In late 1990, the newly appointed Auditor General, yours truly, drew the attention of the Minister of Finance, the Accountant General and the concerned senior officials about the requirements of the law relating to financial reporting of the Government and the fact that the said law was honoured in the breach for eight years. The Accountant General was adamant that computer problems prevented him from finalizing the public accounts for not only the backlogged years 1982 to 1989 but also the year in question – 1990. On the other hand, Accounting Officers contended that it was the responsibility of the Ministry of Finance to process transactions relating to their Ministries and Departments and to submit periodic print-outs for reconciliation with their records. Because of the absence of such print-outs, these officials claimed that they could not effect the necessary reconciliations and therefore could not prepare their appropriation accounts and submit them for audit!  It soon became clear that political intervention was needed to redress the situation and to break the impasse. However, any such intervention had to await the outcome of the 1992 elections.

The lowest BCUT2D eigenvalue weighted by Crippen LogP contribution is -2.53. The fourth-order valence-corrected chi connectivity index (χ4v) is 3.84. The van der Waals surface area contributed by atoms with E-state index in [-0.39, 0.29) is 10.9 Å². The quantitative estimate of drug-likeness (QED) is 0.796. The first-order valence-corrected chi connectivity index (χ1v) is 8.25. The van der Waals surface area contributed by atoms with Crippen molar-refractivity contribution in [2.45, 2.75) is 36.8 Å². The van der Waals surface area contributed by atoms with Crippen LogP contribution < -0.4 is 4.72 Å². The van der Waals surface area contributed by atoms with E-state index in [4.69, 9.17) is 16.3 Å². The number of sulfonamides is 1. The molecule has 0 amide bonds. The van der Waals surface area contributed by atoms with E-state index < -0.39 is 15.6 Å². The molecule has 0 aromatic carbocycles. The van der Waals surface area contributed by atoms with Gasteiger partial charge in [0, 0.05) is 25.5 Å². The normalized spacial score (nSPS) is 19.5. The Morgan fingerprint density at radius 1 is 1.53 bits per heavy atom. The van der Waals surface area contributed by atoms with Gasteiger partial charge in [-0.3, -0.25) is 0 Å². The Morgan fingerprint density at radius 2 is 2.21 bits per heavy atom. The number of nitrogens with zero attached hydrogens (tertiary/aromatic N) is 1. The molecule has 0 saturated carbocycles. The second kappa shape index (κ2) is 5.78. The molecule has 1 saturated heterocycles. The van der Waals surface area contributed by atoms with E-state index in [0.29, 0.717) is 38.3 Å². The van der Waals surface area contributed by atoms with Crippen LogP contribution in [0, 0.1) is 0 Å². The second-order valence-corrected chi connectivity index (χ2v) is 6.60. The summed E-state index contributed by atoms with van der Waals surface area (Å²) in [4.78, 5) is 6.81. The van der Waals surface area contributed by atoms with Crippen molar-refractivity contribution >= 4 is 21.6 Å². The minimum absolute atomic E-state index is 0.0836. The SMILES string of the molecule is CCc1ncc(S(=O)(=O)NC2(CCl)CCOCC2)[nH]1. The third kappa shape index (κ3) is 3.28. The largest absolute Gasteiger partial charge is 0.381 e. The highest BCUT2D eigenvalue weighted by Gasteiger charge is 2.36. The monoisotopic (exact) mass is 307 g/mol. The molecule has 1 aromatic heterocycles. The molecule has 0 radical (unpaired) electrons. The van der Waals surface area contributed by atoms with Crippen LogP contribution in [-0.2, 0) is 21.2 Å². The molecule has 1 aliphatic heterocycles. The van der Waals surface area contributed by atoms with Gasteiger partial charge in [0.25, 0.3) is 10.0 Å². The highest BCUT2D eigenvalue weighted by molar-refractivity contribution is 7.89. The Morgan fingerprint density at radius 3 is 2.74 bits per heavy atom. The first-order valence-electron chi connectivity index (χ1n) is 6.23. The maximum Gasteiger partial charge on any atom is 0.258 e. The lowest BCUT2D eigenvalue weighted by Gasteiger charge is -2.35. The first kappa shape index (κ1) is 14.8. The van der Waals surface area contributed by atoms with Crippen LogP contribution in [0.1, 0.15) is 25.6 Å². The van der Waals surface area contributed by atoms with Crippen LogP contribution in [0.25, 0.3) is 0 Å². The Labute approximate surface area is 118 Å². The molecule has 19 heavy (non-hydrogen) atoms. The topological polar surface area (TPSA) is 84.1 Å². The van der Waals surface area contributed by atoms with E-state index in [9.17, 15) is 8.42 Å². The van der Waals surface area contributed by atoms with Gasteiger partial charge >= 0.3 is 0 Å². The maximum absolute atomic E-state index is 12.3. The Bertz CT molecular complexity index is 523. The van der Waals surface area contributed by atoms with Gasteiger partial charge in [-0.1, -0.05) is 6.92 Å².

The Audit Office had conducted preliminary audits of Ministries and Departments and had held its findings in abeyance pending the submission of financial statements. The Auditor General took the view that in the absence of financial statements, the results of the preliminary audits should be presented to the Legislature. The Government vigorously opposed this view, prompting the Auditor General to seek a legal opinion from the Attorney General on the matter, which opinion supported his view. As a result, the Auditor General issued preliminary reports to the National Assembly for the years 1982-1985. He also wrote to the Minister in late 1991 outlining the problems associated with the Government’s financial management and making a number of recommendations, including a proposal for a two-pronged approach to restart financial reporting, with 1991 as the cut-off year. The key recommendations were:

  • The closure of all government bank accounts and the opening of new ones with effect from 1992 to avoid any contamination from the backlogged years;
  • Instituting proper systems and procedures to ensure accurate recordkeeping and reconciliation, and to facilitate timely, reliable, and accurate financial reporting for the future, commencing 1992; and